This accounting standard is applicable to all companies irrespective of their level (Level I, II and III). This standard prescribes the accounting treatment for inventories and sets the guidelines to determine the value at which the inventories are carried in the financial statements. It explains the different methods of accounting the inventory or closing stock which has a huge impact on the business revenue and the assets. Topics discussed in this article: In this article, we cover the following topics:
This Standard should be applied in accounting for all inventories except the following : (a) work in progress in the construction business, including directly related service contracts (b) work in progress of service business (consulting, banking etc) (c) shares, debentures and other financial instruments held as stock in trade (d) Inventories like livestock, agricultural and forest products, mineral oils etc These inventories are valued at net realizable value
I. Definition of the Inventory includes the following:
A. Held for sale in the normal course of business i.e finished goods
B. Goods which are in the production process i.e work in progress
C. Raw materials which are consumed during production process or rendering of services (including consumable stores item)
II. Net Realisable Value (NRV):
“Net realizable value is the estimated selling price in the ordinary course of business less the estimated costs of completion and the estimated costs necessary to make the sale”
Inventories should be valued at lower of cost and net realizable value. Following are the steps for valuation of inventories: A. Determine the cost of inventories B. Determine the net realizable value of inventories C. On Comparison between the cost and net realizable value, the lower of the two is considered as the value of inventory. A comparison can be made the item by item or by the group of items. (Refer Case studies given at the end of the article) Let’s discuss the important items of Inventory valuation in detail:
A. Cost of Inventories
The cost of inventories includes the following
B. Cost of Purchase While determining the purchase cost, the following should be considered:
C. Cost of Conversion Cost of conversion includes all cost incurred during the production process to complete the raw materials into finished goods. Cost of conversion also includes a systematic allocation of fixed and variable overheads incurred by the enterprise during the production process. Following are the categories of conversion cost:
I. Direct Cost
All the cost directly related to the unit of production such as direct labor
II. Fixed Overhead Cost
Fixed overheads are those indirect costs which are incurred by the enterprise irrespective of production volume. These are the cost that remains relatively constant regardless of the volume of production, such as depreciation, building maintenance cost, administration cost etc.
The allocation of fixed production overheads is based on the normal capacity of the production facilities. In case of low production or idle plant allocation of these fixed overheads are not increased consequently.
III. Variable Overhead Cost
Variable overheads are those indirect costs of production that vary directly with the volume of production. These are the cost that will be incurred based on the actual production volume such as packing materials and indirect labor.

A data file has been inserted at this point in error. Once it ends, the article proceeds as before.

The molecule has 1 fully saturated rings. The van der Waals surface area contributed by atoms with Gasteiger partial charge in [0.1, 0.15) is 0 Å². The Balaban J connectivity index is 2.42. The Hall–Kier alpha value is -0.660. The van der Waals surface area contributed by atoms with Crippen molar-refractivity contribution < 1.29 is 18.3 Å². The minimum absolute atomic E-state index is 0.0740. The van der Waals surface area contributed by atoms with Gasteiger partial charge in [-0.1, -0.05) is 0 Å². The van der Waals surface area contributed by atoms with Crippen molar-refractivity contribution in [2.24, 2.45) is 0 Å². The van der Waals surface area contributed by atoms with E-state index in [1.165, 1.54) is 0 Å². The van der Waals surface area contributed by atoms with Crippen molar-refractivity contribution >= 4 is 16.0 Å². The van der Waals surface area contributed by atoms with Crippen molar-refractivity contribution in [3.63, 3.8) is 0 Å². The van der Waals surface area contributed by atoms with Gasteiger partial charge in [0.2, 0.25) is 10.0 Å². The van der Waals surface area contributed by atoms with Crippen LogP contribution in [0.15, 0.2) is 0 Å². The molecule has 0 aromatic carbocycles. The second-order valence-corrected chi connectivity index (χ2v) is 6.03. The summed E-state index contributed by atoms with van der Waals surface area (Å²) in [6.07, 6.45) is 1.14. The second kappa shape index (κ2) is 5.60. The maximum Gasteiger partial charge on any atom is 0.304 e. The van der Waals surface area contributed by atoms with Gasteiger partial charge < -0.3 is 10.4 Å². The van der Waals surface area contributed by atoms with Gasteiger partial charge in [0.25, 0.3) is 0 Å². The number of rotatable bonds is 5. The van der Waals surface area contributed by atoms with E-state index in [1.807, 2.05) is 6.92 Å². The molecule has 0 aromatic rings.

D. Other Cost
All the other cost which are incurred in bringing the inventories to the current location and condition. For (eg) design cost which is incurred for the specific customer order. If there are by-products during the production of main products, their cost has to be separately identified. If they are not separately identifiable, then allocation can be made on the relative sale value of the main product and the by-product. Some of the cost which should not be included are:
a. Cost of any abnormal waste materials cost
b. Selling and distribution cost unless those costs are necessary for the production process
c. A normal loss which occurs during the production process is apportioned over the remaining no of units and abnormal loss is treated as an expense
(Refer Case studies given at the end of the article)
The cost of inventories of items which can be segregated for specific projects should be assigned by specific identification of their individual costs (Specific identification method). All other items cost should be assigned by using the first-in, first-out (FIFO), or weighted average cost (WAC) formula. The formula used should reflect the fairest possible approximation to the cost incurred in bringing the items of inventory to their present location and condition. However, when it is difficult to calculate the cost using above methods, Standard cost and Retail cost can be used if the results approximate the actual cost.
The following should be disclosed in the financial statements:
Given below are some of the key differences between As 2 and Income Computation and Disclosure Standards (ICDS):
|1||Methods of Valuation||Standard Cost and Retail cost methods are allowed if its close to actual cost||Standard Cost method is not allowed to be used|
|2||Change in method of valuation||Allowed if it provides more appropriate presentation||Not allowed unless there is a reasonable cause|
|3||Opening Inventory of New Business||Value of opening inventory should be “Nil”||Shall be the cost of inventory available on the day of commencement of business|
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